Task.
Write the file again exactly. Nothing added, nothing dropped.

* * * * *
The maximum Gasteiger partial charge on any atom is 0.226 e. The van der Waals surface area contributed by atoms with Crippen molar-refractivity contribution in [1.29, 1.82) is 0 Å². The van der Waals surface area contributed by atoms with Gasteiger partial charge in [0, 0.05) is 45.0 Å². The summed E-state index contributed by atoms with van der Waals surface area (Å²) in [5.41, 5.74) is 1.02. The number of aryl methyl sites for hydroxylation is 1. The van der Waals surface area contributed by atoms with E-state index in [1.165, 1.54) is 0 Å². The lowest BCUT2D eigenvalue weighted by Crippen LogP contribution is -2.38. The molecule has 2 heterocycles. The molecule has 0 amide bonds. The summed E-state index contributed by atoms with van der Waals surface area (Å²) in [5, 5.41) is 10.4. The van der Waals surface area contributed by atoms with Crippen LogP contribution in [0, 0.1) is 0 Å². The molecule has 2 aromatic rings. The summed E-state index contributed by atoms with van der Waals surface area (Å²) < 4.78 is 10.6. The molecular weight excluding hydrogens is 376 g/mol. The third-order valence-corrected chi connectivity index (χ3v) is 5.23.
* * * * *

The maximum Gasteiger partial charge on any atom is 0.226 e. The van der Waals surface area contributed by atoms with Crippen molar-refractivity contribution in [1.29, 1.82) is 0 Å². The van der Waals surface area contributed by atoms with Gasteiger partial charge in [0, 0.05) is 45.0 Å². The summed E-state index contributed by atoms with van der Waals surface area (Å²) in [5.41, 5.74) is 1.02. The number of aryl methyl sites for hydroxylation is 1. The van der Waals surface area contributed by atoms with E-state index in [1.165, 1.54) is 0 Å². The lowest BCUT2D eigenvalue weighted by Crippen LogP contribution is -2.38. The molecule has 2 heterocycles. The molecule has 0 amide bonds. The summed E-state index contributed by atoms with van der Waals surface area (Å²) in [5, 5.41) is 10.4. The van der Waals surface area contributed by atoms with Crippen LogP contribution in [0, 0.1) is 0 Å². The molecule has 2 aromatic rings. The summed E-state index contributed by atoms with van der Waals surface area (Å²) < 4.78 is 10.6. The molecular weight excluding hydrogens is 376 g/mol. The third-order valence-corrected chi connectivity index (χ3v) is 5.23.